The Negative Consequences of Brown v Board of Education: Integrating Computing Education

September 25, 2017 at 7:00 am 1 comment

The second season of Revisionist History has just finished.  This season didn’t have the same multiple episodes with tight ties to the issues of education as last season (as I described in this blog post), there was one standout episode that does relate to our issues: Miss Buchanan’s Period of Adjustment.  The podcast deals with the negative consequences of the Brown v Board of Education Supreme Court case that declared that separate was not equal and forced schools to integrate.  The well-documented consequence of the integration was the closing of the schools for African-Americans and the firing of Black school teachers.  Gladwell first considers what the Brown family (named in the case) and the other families in the case actually wanted, and about the longterm impact that even today, there are disproportionately few African-American teachers in the US are African-American — and that leads to impacts on students.

When I studied Brown v Board of Education when I was a graduate student at the University of Michigan, we were taught a negative consequence that Gladwell barely touches on.  Gladwell mentions that there were few jobs for an educated Black person at the time of Brown v Board.  The Supreme Court’s decision, and the consequent firing of Black teachers, was an enormous blow to the African-American middle class in the United States.  Employment was lost at a large scale, and longterm impacts on wealth and prosperity can be measured today.

The connection to computer science education is part of the question of how do we reach everyone and help everyone to succeed.  Today’s computing education is de facto segregated — not in the sense of colored vs white classes, but in terms of only certain demographics are in CS classes and other demographics are not.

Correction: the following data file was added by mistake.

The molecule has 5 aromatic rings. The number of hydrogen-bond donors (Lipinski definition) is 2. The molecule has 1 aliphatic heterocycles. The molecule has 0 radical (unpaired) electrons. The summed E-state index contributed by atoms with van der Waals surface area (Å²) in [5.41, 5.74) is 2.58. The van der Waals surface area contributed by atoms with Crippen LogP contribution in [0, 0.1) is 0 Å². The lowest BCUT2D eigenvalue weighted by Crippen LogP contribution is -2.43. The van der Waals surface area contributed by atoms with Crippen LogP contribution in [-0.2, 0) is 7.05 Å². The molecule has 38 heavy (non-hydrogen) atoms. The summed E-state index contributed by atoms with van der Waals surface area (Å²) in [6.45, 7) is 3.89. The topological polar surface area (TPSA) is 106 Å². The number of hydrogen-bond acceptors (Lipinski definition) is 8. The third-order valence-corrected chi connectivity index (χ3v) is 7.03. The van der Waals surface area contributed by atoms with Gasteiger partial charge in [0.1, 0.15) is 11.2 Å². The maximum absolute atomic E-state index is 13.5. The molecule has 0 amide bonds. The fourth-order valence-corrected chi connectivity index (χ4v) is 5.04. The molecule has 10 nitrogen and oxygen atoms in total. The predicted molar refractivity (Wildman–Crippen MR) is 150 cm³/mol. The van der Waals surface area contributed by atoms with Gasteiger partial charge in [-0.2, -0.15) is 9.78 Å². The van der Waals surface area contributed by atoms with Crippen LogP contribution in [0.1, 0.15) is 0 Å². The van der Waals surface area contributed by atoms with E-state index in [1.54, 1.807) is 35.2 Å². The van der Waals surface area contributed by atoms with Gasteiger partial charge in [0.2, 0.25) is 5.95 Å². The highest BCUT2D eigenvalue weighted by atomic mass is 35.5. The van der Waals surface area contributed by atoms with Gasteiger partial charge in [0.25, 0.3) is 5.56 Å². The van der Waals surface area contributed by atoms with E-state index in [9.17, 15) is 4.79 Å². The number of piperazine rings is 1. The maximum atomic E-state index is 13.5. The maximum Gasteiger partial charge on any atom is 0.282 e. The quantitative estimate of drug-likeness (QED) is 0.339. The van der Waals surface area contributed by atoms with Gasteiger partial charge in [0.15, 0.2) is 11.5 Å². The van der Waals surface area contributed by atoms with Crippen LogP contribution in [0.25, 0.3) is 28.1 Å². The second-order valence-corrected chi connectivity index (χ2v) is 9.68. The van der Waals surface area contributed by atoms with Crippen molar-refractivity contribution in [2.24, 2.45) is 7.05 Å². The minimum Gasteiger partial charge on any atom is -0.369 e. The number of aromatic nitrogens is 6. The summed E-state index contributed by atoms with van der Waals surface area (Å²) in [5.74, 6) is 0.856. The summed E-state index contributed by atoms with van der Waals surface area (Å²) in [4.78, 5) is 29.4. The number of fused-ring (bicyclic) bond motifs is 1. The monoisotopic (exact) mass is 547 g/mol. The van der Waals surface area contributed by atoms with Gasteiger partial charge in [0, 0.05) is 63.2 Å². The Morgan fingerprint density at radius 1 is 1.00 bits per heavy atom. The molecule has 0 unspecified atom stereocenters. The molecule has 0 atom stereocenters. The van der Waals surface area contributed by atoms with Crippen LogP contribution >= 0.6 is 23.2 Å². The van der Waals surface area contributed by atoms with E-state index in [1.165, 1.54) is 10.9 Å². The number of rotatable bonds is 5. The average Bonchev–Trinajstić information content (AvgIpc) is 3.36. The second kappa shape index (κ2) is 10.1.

• In many of the high schools we work with, even if white and Asian students are in the school population minority, the computer science classes are mostly white and Asian.
  • English CS classes are almost entirely male, maybe even more than in the US (described here).
  • US undergraduate CS classes don’t seem to be retaining women (blog post here).
  • Code.org classes have are almost half poor students (blog post here), and have excellent diversity (see their Medium post here). What are the rich students taking?  The diversity that Code.org is seeing is not reflected in undergraduate CS (see Generation CS report) which has little diversity and has mostly prosperous students. That’s important because undergraduate CS is the path that most students will take to the IT industry, which is mostly white/Asian and male.

How do we improve diversity in computing education?  Can we avoid a heavy-handed and expensive mandate like requiring CS for everyone? I side effect of requiring everyone to take CS might be that we get all the same kind of CS.  Can we provide equal access to everyone without the negative consequences that Gladwell describes from Brown v Board of Education?

Brown v Board of Education might be the most well-known Supreme Court decision, a major victory in the fight for civil rights. But in Topeka, the city where the case began, the ruling has left a bittersweet legacy. RH hears from the Browns, the family behind the story.

Source: Revisionist History Podcast

Entry filed under: Uncategorized. Tags: , , , , .

The Father Of Mobile Computing Is Not Impressed: The Weight of Redefining the Normal White House announces $200 million a year for computer science – Code.org #CSforAll

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